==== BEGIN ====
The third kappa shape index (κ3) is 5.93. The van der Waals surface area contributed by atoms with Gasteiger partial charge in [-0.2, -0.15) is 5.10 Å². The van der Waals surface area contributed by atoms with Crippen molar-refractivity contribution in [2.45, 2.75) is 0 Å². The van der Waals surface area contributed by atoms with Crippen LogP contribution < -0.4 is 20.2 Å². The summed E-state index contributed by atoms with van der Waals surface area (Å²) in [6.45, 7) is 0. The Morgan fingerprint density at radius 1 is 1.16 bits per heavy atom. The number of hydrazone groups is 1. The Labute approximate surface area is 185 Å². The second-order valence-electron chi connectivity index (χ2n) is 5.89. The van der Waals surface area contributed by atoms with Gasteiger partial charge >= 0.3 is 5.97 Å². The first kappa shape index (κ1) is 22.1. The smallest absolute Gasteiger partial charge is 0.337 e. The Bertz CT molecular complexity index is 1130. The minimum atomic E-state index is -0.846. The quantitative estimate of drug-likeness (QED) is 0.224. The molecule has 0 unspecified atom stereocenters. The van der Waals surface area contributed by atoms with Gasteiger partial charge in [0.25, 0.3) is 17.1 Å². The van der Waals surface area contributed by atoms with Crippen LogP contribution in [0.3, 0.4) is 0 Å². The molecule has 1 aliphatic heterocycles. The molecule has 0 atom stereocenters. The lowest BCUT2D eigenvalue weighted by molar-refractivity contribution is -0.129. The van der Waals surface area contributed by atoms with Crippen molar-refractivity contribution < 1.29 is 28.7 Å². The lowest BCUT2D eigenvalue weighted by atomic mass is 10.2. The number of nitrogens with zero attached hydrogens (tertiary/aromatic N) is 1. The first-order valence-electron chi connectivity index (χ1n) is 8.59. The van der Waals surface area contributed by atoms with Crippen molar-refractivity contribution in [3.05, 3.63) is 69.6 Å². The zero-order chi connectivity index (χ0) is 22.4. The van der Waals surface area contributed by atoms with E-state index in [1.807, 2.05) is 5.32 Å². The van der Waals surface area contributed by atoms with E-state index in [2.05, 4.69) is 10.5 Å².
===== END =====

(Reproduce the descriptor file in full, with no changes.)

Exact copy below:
The third kappa shape index (κ3) is 5.93. The van der Waals surface area contributed by atoms with Gasteiger partial charge in [-0.2, -0.15) is 5.10 Å². The van der Waals surface area contributed by atoms with Crippen molar-refractivity contribution in [2.45, 2.75) is 0 Å². The van der Waals surface area contributed by atoms with Crippen LogP contribution < -0.4 is 20.2 Å². The summed E-state index contributed by atoms with van der Waals surface area (Å²) in [6.45, 7) is 0. The Morgan fingerprint density at radius 1 is 1.16 bits per heavy atom. The number of hydrazone groups is 1. The Labute approximate surface area is 185 Å². The second-order valence-electron chi connectivity index (χ2n) is 5.89. The van der Waals surface area contributed by atoms with Gasteiger partial charge >= 0.3 is 5.97 Å². The first kappa shape index (κ1) is 22.1. The smallest absolute Gasteiger partial charge is 0.337 e. The Bertz CT molecular complexity index is 1130. The minimum atomic E-state index is -0.846. The quantitative estimate of drug-likeness (QED) is 0.224. The molecule has 0 unspecified atom stereocenters. The van der Waals surface area contributed by atoms with Gasteiger partial charge in [0.25, 0.3) is 17.1 Å². The van der Waals surface area contributed by atoms with Crippen LogP contribution in [0.3, 0.4) is 0 Å². The molecule has 1 aliphatic heterocycles. The molecule has 0 atom stereocenters. The lowest BCUT2D eigenvalue weighted by molar-refractivity contribution is -0.129. The van der Waals surface area contributed by atoms with Crippen molar-refractivity contribution < 1.29 is 28.7 Å². The lowest BCUT2D eigenvalue weighted by atomic mass is 10.2. The number of nitrogens with zero attached hydrogens (tertiary/aromatic N) is 1. The first-order valence-electron chi connectivity index (χ1n) is 8.59. The van der Waals surface area contributed by atoms with Crippen molar-refractivity contribution in [3.05, 3.63) is 69.6 Å². The zero-order chi connectivity index (χ0) is 22.4. The van der Waals surface area contributed by atoms with E-state index in [1.807, 2.05) is 5.32 Å². The van der Waals surface area contributed by atoms with E-state index in [2.05, 4.69) is 10.5 Å².